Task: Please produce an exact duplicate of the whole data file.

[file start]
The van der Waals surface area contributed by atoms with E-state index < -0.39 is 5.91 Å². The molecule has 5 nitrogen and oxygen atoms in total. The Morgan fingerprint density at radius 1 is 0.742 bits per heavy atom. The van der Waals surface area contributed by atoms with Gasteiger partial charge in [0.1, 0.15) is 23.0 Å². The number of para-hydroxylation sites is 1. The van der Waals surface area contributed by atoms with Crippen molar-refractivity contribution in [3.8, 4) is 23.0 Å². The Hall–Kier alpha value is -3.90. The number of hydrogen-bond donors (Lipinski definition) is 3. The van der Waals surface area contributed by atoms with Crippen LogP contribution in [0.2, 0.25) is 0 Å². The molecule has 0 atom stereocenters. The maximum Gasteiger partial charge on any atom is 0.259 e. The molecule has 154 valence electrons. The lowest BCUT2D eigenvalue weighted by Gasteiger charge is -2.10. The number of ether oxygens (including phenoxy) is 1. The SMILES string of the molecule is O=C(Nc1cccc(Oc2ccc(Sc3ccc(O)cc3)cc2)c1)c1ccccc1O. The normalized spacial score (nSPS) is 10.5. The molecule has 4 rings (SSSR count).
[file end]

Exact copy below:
The van der Waals surface area contributed by atoms with E-state index < -0.39 is 5.91 Å². The molecule has 5 nitrogen and oxygen atoms in total. The Morgan fingerprint density at radius 1 is 0.742 bits per heavy atom. The van der Waals surface area contributed by atoms with Gasteiger partial charge in [0.1, 0.15) is 23.0 Å². The number of para-hydroxylation sites is 1. The van der Waals surface area contributed by atoms with Crippen molar-refractivity contribution in [3.8, 4) is 23.0 Å². The Hall–Kier alpha value is -3.90. The number of hydrogen-bond donors (Lipinski definition) is 3. The van der Waals surface area contributed by atoms with Crippen LogP contribution in [0.2, 0.25) is 0 Å². The molecule has 0 atom stereocenters. The maximum Gasteiger partial charge on any atom is 0.259 e. The molecule has 154 valence electrons. The lowest BCUT2D eigenvalue weighted by Gasteiger charge is -2.10. The number of ether oxygens (including phenoxy) is 1. The SMILES string of the molecule is O=C(Nc1cccc(Oc2ccc(Sc3ccc(O)cc3)cc2)c1)c1ccccc1O. The normalized spacial score (nSPS) is 10.5. The molecule has 4 rings (SSSR count).